Infection can also result from direct and indirect contact with nasal or oral secretions from infected persons. Direct contact with the virus can occur through close physical contact, such as kissing the face of an individual with RSV. Indirect contact can occur by touching a surface contaminated with viral particles, such as a doorknob. Direct and indirect transmission of the virus usually happens when people touch a contaminated surface and then touch their eyes, mouth, or nose. RSV can live on hard surfaces for many hours and on soft surfaces for shorter amounts of time.

A person with RSV infection is usually contagious for three to eight days, but they might be infectious a day or two before symptoms start. However, some infants and people with weakened immune systems can be contagious for as long as four weeks.

Risk Factors

Children and older adults are more at risk for severe illness and hospitalization associated with RSV.

Infants and Children

Almost all children are infected with RSV by their second birthday. RSV typically causes mild, cold-like sickness, but it can also become bronchiolitis (inflammation of the small airways to the lung) or pneumonia (a lung infection).

Annually, about 58,000 to 80,000 children younger than 5 years develop severe disease resulting in hospitalization in the United States, and about one to two out of every 100 children younger than 6 months will need to be hospitalized.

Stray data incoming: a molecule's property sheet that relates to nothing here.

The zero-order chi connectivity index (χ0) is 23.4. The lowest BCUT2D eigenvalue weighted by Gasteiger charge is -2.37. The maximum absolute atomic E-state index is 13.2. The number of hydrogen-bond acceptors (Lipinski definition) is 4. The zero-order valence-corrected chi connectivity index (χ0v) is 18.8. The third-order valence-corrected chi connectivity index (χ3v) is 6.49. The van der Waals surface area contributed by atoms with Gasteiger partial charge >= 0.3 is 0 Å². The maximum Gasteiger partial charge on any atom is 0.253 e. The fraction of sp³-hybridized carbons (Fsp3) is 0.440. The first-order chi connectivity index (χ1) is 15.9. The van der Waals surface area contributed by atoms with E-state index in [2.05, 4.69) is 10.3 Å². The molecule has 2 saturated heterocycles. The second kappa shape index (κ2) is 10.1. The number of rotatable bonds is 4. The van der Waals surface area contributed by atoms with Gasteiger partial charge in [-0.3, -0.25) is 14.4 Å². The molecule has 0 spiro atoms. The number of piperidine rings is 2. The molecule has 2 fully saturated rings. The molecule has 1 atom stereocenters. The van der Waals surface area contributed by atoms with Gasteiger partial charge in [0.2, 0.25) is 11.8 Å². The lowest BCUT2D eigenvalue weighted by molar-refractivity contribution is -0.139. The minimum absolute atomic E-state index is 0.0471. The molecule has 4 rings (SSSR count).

Who is at risk?

Children and infants most at risk for severe infection include the following:

  • Premature infants
  • Very young infants—particularly 6 months and younger
  • Children younger than 2 years old with chronic lung disease or congenital heart disease
  • Children with a weakened immune system
  • Children with neuromuscular disorders, including those who have difficulty swallowing or clearing mucus secretions

Learn more about severe RSV infection in children.

Older Adults

Some adults are at greater risk for severe RSV infection than others. CDC estimates show that each year, 60,000-120,000 older adults in the United States are hospitalized and 6,000-10,000 die from RSV. While most adults will only experience cold-like symptoms, some adults may develop a lung infection or pneumonia. This can lead to worsening of other preexisting conditions such as asthma, chronic obstructive pulmonary disease (COPD) and congestive heart failure (CHF). In cases where RSV progresses, hospitalization may be necessary.

Who is at risk?

Adults at greatest risk for severe infection include the following:

  • Older adults —especially those over age 65
  • Adults with chronic heart or lung disease
  • Adults with weakened immune systems